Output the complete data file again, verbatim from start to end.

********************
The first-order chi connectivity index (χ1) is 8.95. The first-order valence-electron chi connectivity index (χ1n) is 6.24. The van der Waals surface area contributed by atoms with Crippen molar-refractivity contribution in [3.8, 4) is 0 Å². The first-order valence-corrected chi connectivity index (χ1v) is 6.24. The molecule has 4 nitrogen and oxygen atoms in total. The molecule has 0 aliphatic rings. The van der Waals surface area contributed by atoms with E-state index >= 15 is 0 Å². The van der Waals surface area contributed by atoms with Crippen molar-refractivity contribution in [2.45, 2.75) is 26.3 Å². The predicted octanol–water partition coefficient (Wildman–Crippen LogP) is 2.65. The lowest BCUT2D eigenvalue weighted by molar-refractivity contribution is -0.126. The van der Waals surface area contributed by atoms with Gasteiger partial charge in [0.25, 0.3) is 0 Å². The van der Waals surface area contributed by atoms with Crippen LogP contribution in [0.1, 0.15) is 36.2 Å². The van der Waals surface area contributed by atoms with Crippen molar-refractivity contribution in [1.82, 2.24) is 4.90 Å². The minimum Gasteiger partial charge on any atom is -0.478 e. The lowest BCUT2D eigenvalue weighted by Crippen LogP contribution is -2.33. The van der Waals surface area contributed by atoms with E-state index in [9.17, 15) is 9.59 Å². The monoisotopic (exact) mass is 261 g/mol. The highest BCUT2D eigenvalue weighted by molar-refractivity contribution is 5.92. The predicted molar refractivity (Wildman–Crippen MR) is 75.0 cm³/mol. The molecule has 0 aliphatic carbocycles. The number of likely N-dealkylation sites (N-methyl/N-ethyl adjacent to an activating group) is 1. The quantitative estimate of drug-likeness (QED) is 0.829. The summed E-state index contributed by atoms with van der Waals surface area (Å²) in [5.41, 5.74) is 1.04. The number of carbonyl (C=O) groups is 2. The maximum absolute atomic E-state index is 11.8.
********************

The first-order chi connectivity index (χ1) is 8.95. The first-order valence-electron chi connectivity index (χ1n) is 6.24. The van der Waals surface area contributed by atoms with Crippen molar-refractivity contribution in [3.8, 4) is 0 Å². The first-order valence-corrected chi connectivity index (χ1v) is 6.24. The molecule has 4 nitrogen and oxygen atoms in total. The molecule has 0 aliphatic rings. The van der Waals surface area contributed by atoms with E-state index >= 15 is 0 Å². The van der Waals surface area contributed by atoms with Crippen molar-refractivity contribution in [2.45, 2.75) is 26.3 Å². The predicted octanol–water partition coefficient (Wildman–Crippen LogP) is 2.65. The lowest BCUT2D eigenvalue weighted by molar-refractivity contribution is -0.126. The van der Waals surface area contributed by atoms with Gasteiger partial charge in [0.25, 0.3) is 0 Å². The van der Waals surface area contributed by atoms with Crippen LogP contribution in [0.1, 0.15) is 36.2 Å². The van der Waals surface area contributed by atoms with Crippen molar-refractivity contribution in [1.82, 2.24) is 4.90 Å². The minimum Gasteiger partial charge on any atom is -0.478 e. The lowest BCUT2D eigenvalue weighted by Crippen LogP contribution is -2.33. The van der Waals surface area contributed by atoms with E-state index in [9.17, 15) is 9.59 Å². The monoisotopic (exact) mass is 261 g/mol. The highest BCUT2D eigenvalue weighted by molar-refractivity contribution is 5.92. The predicted molar refractivity (Wildman–Crippen MR) is 75.0 cm³/mol. The molecule has 0 aliphatic carbocycles. The number of likely N-dealkylation sites (N-methyl/N-ethyl adjacent to an activating group) is 1. The quantitative estimate of drug-likeness (QED) is 0.829. The summed E-state index contributed by atoms with van der Waals surface area (Å²) in [5.41, 5.74) is 1.04. The number of carbonyl (C=O) groups is 2. The maximum absolute atomic E-state index is 11.8.